When I say stuff like this, I receive a lot of questioning, skeptical looks.  I'll say it anyway; this project was intended to be a money generator for the politicians who have been promoting and governing it.  Their relentless mis-management has been no obstacle to the project's advancement. Why the federal government failed to do a cost-benefit analysis, and worse, failed to really dig into this California project (despite the snookering of the voters) continues to amaze me.  

The project is a trough for federal (and state) pork and a lot of people have been allowed to stick their noses into this trough. It's been nearly completely un-regulated.  We're patiently waiting for the next auditor report.

This flushing of taxpayers' dollars down the toilet has to stop.

California high-speed rail authority spends millions to polish image

By David Siders
By David Siders The Sacramento Bee
Last modified: 2011-12-04T07:37:37Z
Published: Sunday, Dec. 4, 2011 - 12:00 am | Page 1A
Copyright 2011 The Sacramento Bee.

On his way off the California High-Speed Rail Authority board this year, former state Sen. Quentin Kopp ripped into the authority's controversial $9 million public relations contract with Ogilvy Public Relations Worldwide, urging its cancellation.

Everywhere, it seemed  from community meetings in the Central Valley to legislative hearings at the Capitol  the project was clobbered for its management and cost, and its worsening image, Kopp said in a March letter to Roelof van Ark, the rail authority's chief executive officer, was evidence of Ogilvy's "inadequate performance."

But the rail authority's public relations campaign has in recent years included not only its contract with Ogilvy  which is now being unwound  but also millions of dollars more in lucrative, publicly funded outreach contracts embedded in agency engineering contracts.

One of those agreements was with a company owned by a former aide to Kopp, and Kopp himself sought to bill the authority more than $1,100 for one outreach-related breakfast in San Francisco last year. Another contract went to a former assemblyman.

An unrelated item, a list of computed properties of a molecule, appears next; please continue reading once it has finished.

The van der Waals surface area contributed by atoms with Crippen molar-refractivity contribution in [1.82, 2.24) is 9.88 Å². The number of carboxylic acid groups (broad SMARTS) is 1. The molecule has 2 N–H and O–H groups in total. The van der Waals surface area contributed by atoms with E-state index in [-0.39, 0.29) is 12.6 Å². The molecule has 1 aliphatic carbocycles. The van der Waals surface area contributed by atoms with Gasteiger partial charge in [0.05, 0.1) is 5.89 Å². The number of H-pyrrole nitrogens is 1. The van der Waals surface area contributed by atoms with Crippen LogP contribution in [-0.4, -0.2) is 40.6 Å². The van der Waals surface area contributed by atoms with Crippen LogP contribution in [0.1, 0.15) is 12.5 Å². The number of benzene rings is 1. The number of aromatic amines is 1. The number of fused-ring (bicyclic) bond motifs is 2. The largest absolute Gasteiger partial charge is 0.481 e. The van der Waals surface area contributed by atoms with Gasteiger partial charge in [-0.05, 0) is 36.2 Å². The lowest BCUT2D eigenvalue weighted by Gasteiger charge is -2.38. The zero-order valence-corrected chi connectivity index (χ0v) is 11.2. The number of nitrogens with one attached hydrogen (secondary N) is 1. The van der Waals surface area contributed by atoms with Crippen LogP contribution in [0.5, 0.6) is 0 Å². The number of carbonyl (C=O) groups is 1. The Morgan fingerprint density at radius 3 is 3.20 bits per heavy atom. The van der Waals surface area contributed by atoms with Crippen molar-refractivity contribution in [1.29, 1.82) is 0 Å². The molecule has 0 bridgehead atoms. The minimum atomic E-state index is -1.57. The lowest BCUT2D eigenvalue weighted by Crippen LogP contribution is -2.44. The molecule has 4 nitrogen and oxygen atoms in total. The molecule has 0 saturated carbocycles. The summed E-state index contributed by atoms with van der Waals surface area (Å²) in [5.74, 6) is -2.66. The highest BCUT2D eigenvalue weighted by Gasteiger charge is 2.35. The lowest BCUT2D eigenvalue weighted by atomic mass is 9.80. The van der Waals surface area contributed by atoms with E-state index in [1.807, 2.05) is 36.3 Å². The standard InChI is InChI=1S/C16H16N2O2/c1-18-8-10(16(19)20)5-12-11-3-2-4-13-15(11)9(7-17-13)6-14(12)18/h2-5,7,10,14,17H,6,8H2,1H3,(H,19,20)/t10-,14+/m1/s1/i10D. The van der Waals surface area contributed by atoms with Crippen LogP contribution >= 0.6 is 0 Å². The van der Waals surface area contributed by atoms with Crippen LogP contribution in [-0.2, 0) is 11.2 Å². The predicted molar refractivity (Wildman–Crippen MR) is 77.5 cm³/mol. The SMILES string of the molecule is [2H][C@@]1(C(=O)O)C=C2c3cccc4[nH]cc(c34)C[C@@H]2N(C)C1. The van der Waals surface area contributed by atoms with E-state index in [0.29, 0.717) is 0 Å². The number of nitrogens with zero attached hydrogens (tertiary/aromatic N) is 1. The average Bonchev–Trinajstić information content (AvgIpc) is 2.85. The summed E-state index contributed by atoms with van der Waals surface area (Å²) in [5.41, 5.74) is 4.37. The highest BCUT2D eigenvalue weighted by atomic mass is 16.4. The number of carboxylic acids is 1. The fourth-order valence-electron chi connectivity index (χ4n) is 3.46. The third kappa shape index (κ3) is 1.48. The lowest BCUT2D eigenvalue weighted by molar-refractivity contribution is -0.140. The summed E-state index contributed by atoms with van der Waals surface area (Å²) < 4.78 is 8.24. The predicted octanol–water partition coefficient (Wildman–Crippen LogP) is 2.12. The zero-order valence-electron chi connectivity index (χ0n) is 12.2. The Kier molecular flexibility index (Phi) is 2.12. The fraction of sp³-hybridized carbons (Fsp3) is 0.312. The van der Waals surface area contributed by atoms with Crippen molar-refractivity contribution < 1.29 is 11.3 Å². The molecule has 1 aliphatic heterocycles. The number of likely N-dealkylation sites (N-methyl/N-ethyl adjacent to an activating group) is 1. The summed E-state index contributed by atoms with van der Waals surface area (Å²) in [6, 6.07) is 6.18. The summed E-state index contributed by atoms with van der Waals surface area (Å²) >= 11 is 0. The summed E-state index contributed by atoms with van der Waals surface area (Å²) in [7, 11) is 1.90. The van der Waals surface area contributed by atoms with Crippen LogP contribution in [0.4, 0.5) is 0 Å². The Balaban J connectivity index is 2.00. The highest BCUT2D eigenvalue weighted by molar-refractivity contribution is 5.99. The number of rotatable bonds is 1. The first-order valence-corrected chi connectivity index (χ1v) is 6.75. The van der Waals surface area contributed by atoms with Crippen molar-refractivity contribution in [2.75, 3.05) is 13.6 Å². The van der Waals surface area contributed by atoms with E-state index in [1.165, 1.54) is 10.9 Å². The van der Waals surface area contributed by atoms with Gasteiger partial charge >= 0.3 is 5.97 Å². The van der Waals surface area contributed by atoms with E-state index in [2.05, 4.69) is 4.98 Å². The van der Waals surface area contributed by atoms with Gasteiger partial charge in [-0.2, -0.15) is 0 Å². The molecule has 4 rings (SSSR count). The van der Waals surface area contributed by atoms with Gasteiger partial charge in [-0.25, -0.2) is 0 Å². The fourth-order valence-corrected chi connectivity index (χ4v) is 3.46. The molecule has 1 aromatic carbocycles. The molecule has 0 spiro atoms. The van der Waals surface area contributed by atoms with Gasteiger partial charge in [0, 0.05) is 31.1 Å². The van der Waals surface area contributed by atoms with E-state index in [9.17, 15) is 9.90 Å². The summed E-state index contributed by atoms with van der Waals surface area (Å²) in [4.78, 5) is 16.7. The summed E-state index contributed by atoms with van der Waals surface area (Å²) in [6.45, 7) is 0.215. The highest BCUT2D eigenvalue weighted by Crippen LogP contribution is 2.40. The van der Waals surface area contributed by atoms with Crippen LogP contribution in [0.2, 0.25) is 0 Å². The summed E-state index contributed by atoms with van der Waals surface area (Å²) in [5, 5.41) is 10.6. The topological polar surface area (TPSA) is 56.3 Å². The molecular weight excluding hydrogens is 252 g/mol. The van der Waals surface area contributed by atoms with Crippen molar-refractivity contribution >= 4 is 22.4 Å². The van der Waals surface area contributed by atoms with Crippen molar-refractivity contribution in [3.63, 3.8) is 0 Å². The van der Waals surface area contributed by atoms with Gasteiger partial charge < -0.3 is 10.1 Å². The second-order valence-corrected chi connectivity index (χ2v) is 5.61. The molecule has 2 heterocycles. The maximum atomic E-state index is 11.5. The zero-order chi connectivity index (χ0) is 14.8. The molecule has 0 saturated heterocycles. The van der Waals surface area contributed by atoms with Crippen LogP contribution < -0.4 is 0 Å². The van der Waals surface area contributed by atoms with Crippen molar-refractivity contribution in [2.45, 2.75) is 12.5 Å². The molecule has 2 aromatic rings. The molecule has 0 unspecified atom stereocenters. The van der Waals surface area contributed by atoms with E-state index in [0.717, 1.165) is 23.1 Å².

Last fiscal year alone, the authority spent $7.2 million on regional outreach, ranging from organizing public meetings to distributing newsletters and meeting with local officials, according to agency records obtained by The Bee.

The authority said it budgeted about $2.6 million for regional outreach this year, with 20 subcontractors statewide.

The magnitude of the effort and its many layers come to light at a critical point for the project. Officials plan to start construction in the Central Valley next year, but they must win the approval of a skeptical Legislature first. The regional subcontractors, overseen by engineering firms throughout the state, in some cases retained and billed the agency on behalf of subcontractors of their own.

"I guess the interesting question to me is, 'Why do they have to spend so much effort selling this to people if it has such strong support?' " said Sen. Doug LaMalfa, R-Richvale, a critic of the rail effort. "They've got to put up a wall of, you know, peaches and cream, to make it look palatable to the voters."

Public outreach is required by state environmental rules for public review, and it is necessary to communicate the significance of the project, agency officials said.

"I think we're making a pretty decent effort to do the best public outreach that we can," said Lance Simmens, the authority's deputy director for communications and public policy.